T. rex's long legs were made for marathon walking

May 13, 2020

Long legs may make good runners, but they're great for walking, too. Scientists have generally assumed that long-limbed dinosaurs evolved their leggy proportions for speed to catch prey and avoid predators.

But a new study by the University of Maryland's Thomas Holtz and his colleagues suggests that long legs evolved among the biggest dinosaurs to help them conserve energy and go the distance as they ambled along searching for prey. The study was published in the journal PLOS ONE on May 13, 2020.

"The assumption tends to be that animals with adaptations for running, such as long legs, are adapted for a higher maximum speed, but this paper shows that there's more to running than top speed," said Thomas Holtz, principal lecturer in the UMD Department of Geology. "When you're a bigger animal, those adaptations may also be for endurance and efficiency. It may be about being a marathoner rather than a sprinter."

Holtz and his colleagues analyzed a variety of metrics like limb proportions, size ratio, body mass and gaits to estimate the top speeds of more than 70 species from a group of dinosaurs called theropods. Theropods ranged in size from less than a half-pound to more than nine tons. They included Tyrannosaurus rex and the many other two-legged predators that dominated the age of dinosaurs for 180 million years. Bipedalism and running speed have often been cited as major contributors to their success.

The study revealed a more nuanced story. According to the new analysis, longer legs were associated with higher top speeds in small and medium-sized dinosaurs, but that didn't hold true for dinosaurs weighing over 2,200 pounds. Scientists have known that larger body size can limit speed, and the study showed that large dinosaur species with longer legs were no faster than their stubby-limbed brethren. But they moved more efficiently.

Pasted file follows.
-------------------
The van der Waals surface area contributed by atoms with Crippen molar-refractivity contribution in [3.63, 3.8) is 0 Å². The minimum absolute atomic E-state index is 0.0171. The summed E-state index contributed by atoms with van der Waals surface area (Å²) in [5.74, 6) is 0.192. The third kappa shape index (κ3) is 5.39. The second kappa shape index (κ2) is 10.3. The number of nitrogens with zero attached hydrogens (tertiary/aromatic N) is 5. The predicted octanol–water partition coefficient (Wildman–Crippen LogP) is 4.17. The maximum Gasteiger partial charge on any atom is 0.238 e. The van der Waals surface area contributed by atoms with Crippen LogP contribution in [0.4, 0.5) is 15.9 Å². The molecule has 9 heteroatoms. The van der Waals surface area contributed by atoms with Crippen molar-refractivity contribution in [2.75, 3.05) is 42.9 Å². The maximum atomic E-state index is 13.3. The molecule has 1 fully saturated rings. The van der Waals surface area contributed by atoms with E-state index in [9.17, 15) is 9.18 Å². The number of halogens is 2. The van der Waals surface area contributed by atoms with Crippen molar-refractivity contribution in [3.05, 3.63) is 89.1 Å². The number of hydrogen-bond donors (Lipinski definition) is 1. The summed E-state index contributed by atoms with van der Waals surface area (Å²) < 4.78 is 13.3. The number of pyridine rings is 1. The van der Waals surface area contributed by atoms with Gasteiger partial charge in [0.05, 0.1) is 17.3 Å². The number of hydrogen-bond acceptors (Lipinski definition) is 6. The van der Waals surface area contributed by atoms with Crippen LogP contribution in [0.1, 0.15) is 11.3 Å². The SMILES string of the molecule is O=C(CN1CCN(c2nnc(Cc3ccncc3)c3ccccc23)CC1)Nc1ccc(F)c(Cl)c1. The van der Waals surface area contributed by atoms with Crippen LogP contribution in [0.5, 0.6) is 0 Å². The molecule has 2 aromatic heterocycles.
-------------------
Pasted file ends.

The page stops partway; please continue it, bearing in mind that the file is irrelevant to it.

By calculating how much energy each dinosaur expended while moving at walking speeds, the researchers found that among the largest dinosaurs, those with longer legs needed less energy to cruise around.

"That's actually a very beneficial savings, because predators tend to spend a great deal of their time foraging, searching for prey," Holtz said. "If you are burning less fuel during the foraging part of the day, that's an energy savings that dinosaurs with shorter leg forms didn't get."

These results highlight the often-overlooked impact of body proportions on running ability and the limiting effect of large body size on running speed. Clearly, there are different kinds of runners. This work should broaden the discussion about what it means to be adapted for running.
-end-
In addition to Holtz, this work was conducted by collaborators from Mount Mary College, Keck School of Medicine of USC and McGill University.

The research paper, "The fast and the frugal: Divergent locomotory strategies drive limb lengthening in theropod dinosaurs," T. Alexander Dececchi, Aleksandra M. Mloszewska, Thomas R. Holtz Jr., Michael B. Habib, Hans C.E. Larsson, was published in the journal PLOS ONE on May 13, 2020.

Media Contact: Kimbra Cutlip, 301-405-9463, kcutlip@umd.edu